inside of an aprtment

When a Ceiling Collapses in Public Housing

March 31, 2018
By Rhine Law Firm, P.C.

A man in Brooklyn who lived on the top floor of the Weeksville Gardens Public Housing Development in Crown Heights was woken up around 2 a.m. by a loud noise. The ceiling in an adjoining bedroom had collapsed on top of Daniel Jeter Sr.’s girlfriend and son. Jeter rushed in and was able to pull the two from the plaster, insulation, and other debris. No one was seriously injured; however, this public housing complex has had similar collapses in the last year. The family said they didn’t have insurance to cover this type of event and will likely pursue some legal assistance.

The New York City Housing Authority (NYCHA) discussed the incident, stating the collapse was “unacceptable” and that their staff was actively repairing the unit. They expressed their commitment to providing residents with “safe and clean” housing. The NYCHA is comparatively large, with 326 public housing locations across the five boroughs of the city. There are more than 400,000 residents in NYCHA-owned properties—and roughly 7% of the city’s residents benefit from the organization. We hope they do the right thing and assist this family in paying for their losses.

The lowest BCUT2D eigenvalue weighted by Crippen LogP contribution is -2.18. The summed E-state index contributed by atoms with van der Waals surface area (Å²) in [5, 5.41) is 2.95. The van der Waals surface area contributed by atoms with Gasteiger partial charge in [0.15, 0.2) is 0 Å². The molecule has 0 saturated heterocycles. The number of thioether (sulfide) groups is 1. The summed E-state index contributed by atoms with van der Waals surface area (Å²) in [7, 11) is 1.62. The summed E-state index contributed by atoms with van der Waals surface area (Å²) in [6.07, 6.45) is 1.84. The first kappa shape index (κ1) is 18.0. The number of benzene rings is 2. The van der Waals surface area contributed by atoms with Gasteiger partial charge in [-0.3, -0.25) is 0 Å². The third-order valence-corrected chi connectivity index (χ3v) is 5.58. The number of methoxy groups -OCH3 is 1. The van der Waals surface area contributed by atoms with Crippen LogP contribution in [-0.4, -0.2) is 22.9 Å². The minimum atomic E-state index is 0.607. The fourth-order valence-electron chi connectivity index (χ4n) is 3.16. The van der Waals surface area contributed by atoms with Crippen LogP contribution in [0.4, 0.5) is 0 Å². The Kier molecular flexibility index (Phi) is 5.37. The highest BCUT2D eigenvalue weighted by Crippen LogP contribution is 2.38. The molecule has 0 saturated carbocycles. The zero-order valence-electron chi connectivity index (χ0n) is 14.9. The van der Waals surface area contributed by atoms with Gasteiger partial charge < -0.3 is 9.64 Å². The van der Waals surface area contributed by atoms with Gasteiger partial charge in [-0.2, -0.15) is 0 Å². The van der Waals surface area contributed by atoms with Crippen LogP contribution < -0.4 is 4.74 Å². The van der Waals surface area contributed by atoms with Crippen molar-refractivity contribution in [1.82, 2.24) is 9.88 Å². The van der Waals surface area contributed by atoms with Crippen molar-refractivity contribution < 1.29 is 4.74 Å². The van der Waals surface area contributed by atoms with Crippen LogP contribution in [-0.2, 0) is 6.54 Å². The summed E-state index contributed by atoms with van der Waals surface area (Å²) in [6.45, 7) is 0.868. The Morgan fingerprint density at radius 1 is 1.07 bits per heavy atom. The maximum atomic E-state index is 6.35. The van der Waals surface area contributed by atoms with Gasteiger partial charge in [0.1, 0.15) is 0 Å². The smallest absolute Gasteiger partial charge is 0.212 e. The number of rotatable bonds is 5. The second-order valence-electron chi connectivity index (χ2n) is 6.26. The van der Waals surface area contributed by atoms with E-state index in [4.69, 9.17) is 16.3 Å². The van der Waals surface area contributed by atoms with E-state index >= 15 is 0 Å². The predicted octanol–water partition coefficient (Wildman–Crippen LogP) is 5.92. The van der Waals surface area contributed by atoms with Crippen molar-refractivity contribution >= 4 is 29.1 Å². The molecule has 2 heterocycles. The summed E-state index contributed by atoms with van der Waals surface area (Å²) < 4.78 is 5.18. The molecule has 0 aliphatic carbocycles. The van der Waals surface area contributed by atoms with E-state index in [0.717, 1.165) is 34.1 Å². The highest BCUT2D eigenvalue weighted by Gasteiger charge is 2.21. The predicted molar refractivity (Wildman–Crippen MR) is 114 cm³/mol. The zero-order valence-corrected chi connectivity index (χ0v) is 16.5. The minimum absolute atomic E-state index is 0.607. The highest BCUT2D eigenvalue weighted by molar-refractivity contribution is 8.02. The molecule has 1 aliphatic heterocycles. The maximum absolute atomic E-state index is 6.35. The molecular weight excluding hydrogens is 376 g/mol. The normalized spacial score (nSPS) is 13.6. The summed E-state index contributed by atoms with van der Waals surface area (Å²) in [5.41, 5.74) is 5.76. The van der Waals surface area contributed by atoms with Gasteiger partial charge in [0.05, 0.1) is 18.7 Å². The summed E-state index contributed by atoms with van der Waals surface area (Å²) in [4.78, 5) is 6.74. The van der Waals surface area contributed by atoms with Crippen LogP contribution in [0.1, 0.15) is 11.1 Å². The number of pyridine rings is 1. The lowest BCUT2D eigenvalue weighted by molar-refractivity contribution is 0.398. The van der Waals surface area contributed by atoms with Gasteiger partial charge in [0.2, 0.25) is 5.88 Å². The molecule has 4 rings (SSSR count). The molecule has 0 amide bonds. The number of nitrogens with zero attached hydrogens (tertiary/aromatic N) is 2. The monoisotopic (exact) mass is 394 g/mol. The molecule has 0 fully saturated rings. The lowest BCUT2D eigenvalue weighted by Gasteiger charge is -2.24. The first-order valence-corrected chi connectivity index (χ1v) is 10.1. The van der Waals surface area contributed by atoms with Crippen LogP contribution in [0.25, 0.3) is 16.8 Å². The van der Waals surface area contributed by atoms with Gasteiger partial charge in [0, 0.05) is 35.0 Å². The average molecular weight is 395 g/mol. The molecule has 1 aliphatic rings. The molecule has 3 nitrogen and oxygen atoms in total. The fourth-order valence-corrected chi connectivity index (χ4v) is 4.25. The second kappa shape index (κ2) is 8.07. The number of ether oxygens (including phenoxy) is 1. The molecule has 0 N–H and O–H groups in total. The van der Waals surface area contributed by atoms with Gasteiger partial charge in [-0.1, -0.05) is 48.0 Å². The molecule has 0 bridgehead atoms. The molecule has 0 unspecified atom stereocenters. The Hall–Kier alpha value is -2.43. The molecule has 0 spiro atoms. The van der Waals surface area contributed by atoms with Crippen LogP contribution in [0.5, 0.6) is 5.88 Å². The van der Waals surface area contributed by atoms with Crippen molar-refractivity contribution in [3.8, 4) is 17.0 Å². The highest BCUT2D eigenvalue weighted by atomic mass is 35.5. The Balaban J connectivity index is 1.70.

So what happens when a ceiling collapses in North Carolina? Who may be held responsible?

If you live in public housing in North Carolina, recovery is very complex. Public housing authorities are generally municipal corporations that have governmental immunity. Governmental immunity can prevent recovery unless the housing authority has waived its immunity by purchasing insurance.


Under the Residential Rental Agreements Act, landlords must “repair or remedy any imminently dangerous condition on the premises after acquiring actual knowledge or receiving notice of the condition.” (N.C.G.S. 42-42(a)(8)). Therefore, if you notice a dangerous condition in your rented residence, it is usually best to notify your landlord in writing as soon as you notice the condition. However, even if you do not notify your landlord of the dangerous condition or if you have no reason to be aware of the dangerous condition, the landlord may still be held responsible under many conditions.

It is recommended that you seek assistance from a local attorney. At Rhine Law Firm, P.C., we provide rigorous representation for those harmed by collapses and other construction defects. Call us at (910) 772-9960 for a free consultation today.

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